This blog has often touted the benefit of partnerships for the establishment of new expressions of the gospel in our communities. Both past and current plants are the beneficiaries of partnerships with already established churches (small and large), and in fact, those partnerships are necessary to nurture those plants and crucial for their ability to grow into healthy gospel communities of their own. We also encourage symbiotic relationships in these partnerships – a flow back and forth as needed for the health and discipleship of both communities.
We need more of these symbiotic relationships as an eco-system for all our churches. Would more of our existing churches be willing to risk planting new expressions of the gospel if they knew they would not be on their own but supported by the ‘underground network’, communities of Christ ‘mycorrhiza’? Can we operate as an eco-system of communities even while distant from one another, so that we naturally respond to the struggle’s others are having, diverting some of our own energy and nutrients to support them? If Jesus were talking to nature folk rather than agrarian folk, would he have told the Parable of the Mycorrhiza? The kingdom of God is like……?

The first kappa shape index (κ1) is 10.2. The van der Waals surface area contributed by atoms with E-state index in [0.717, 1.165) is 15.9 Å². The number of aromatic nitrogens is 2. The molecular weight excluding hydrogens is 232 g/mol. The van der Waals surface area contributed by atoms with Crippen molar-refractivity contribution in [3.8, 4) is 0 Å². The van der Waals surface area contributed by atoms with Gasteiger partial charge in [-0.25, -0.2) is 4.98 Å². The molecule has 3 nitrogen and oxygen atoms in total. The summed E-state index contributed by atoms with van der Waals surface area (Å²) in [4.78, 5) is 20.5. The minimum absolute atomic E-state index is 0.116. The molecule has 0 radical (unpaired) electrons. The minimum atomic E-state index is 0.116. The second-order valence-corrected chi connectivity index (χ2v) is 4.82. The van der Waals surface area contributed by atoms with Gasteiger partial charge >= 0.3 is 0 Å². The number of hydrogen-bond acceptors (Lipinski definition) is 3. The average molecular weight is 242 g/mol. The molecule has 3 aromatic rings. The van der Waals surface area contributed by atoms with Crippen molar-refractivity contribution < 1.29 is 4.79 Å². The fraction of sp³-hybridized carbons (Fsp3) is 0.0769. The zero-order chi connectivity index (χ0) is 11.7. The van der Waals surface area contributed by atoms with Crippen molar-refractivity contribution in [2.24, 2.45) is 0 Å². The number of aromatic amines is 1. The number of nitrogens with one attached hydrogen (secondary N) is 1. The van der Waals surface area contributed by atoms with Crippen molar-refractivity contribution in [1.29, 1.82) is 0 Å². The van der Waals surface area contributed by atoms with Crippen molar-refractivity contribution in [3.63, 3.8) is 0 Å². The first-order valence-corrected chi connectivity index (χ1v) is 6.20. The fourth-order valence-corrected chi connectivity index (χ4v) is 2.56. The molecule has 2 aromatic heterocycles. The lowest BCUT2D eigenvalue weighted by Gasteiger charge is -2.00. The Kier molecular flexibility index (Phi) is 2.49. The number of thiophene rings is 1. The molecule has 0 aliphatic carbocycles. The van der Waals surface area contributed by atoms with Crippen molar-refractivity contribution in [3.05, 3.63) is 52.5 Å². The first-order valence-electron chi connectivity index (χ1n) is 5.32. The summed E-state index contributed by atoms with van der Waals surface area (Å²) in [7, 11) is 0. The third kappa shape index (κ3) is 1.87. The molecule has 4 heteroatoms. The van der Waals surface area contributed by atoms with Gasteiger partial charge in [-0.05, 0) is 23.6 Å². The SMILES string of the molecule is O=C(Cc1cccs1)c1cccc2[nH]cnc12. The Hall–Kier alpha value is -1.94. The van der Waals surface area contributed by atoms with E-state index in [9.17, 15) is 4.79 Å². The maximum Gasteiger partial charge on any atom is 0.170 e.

I think of this in supporting gospel communities both new and existing. How might we, as our vast geographical network of churches, live symbiotically, nurturing one another for the health of the whole. Can we be more active and involved in the health of one another’s communities in our common mission of joining God in his work of revealing the Good News wherever we live, work, play and pray? Think about it. (Paul writes about it in 2Cor 8)
There are new communities right now that you can nurture and encourage by your connections with them. Contact me at firstname.lastname@example.org for how you can join the web of life that connects all of us to God’s creation and to God’s mission in and to this amazingly interconnected and interdependent world he created.